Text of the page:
Jewell also had advice for conservation advocates: “Never stop talking about how much sportsmen and women contribute to the economy. You represent a constituency that is Republican, Democrat, Independent, hunting, fishing, Latino, Caucasian, new generations waiting to get outside, and people like me, who grew up in the outdoors. All these people can help to make progress on the things we care about,” she said.

“We have a great conservation ally in Secretary Jewell, who understands the clout of the outdoor recreation industry and the restorative power of spending time on our nation’s public lands—in solitude or with family and friends,” says Whit Fosburgh, president and CEO of the TRCP. “Throughout her term, she has been a champion for many of the things sportsmen stand for, including better investments in conservation, improving fish and wildlife habitat, balancing multiple uses of America’s public lands, and access for all. We’re anxious to work with her this year and see these priorities through.”

Inspired by the legacy of Theodore Roosevelt, the TRCP is a coalition of organizations and grassroots partners working together to preserve the traditions of hunting and fishing.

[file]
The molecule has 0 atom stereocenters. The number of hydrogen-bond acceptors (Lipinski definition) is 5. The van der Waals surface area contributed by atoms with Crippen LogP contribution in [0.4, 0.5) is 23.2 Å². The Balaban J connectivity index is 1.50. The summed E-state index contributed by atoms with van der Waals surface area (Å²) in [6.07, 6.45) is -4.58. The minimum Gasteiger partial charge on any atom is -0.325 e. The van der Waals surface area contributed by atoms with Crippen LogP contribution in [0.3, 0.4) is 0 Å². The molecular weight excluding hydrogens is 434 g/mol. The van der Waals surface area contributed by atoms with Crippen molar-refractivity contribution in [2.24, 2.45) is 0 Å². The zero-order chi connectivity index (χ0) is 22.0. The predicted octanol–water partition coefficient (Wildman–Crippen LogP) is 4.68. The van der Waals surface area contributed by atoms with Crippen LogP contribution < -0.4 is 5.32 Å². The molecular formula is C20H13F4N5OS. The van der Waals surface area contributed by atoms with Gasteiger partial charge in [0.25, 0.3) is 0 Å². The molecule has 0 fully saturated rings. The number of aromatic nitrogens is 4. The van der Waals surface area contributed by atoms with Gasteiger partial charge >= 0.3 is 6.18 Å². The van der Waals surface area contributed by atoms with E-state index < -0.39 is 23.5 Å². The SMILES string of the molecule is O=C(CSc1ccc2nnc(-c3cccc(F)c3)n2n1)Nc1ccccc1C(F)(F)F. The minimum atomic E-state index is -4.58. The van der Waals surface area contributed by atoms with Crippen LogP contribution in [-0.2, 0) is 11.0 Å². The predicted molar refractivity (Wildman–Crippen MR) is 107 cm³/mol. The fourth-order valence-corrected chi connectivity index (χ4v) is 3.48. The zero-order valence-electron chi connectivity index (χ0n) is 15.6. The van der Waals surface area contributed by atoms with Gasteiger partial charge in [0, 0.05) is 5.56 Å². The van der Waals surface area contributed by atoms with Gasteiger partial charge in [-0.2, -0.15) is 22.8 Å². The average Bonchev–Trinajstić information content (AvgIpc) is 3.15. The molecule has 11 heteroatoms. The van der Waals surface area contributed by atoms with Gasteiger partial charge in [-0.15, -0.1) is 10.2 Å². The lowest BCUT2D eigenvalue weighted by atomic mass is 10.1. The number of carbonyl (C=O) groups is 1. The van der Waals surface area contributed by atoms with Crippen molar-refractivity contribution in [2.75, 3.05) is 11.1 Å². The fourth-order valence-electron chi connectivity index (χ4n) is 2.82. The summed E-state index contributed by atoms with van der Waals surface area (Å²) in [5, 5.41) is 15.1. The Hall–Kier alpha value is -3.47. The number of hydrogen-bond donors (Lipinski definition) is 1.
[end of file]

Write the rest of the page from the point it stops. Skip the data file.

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Barbecue, Beer, and Sportsmen: Celebrating Conservation with Secretary Jewell

Jewell discussed the power of hunter and angler voices in Washington and her dedication to public lands access and sage-grouse restoration at annual barbecue on the Potomac

Last night, at a celebration of her final year in office, Secretary of the Interior Sally Jewell thanked American sportsmen and women who speak up for conservation funding, habitat management, and the protection of public lands access. The event was hosted by the Theodore Roosevelt Conservation Partnership at the Potomac Boat Club.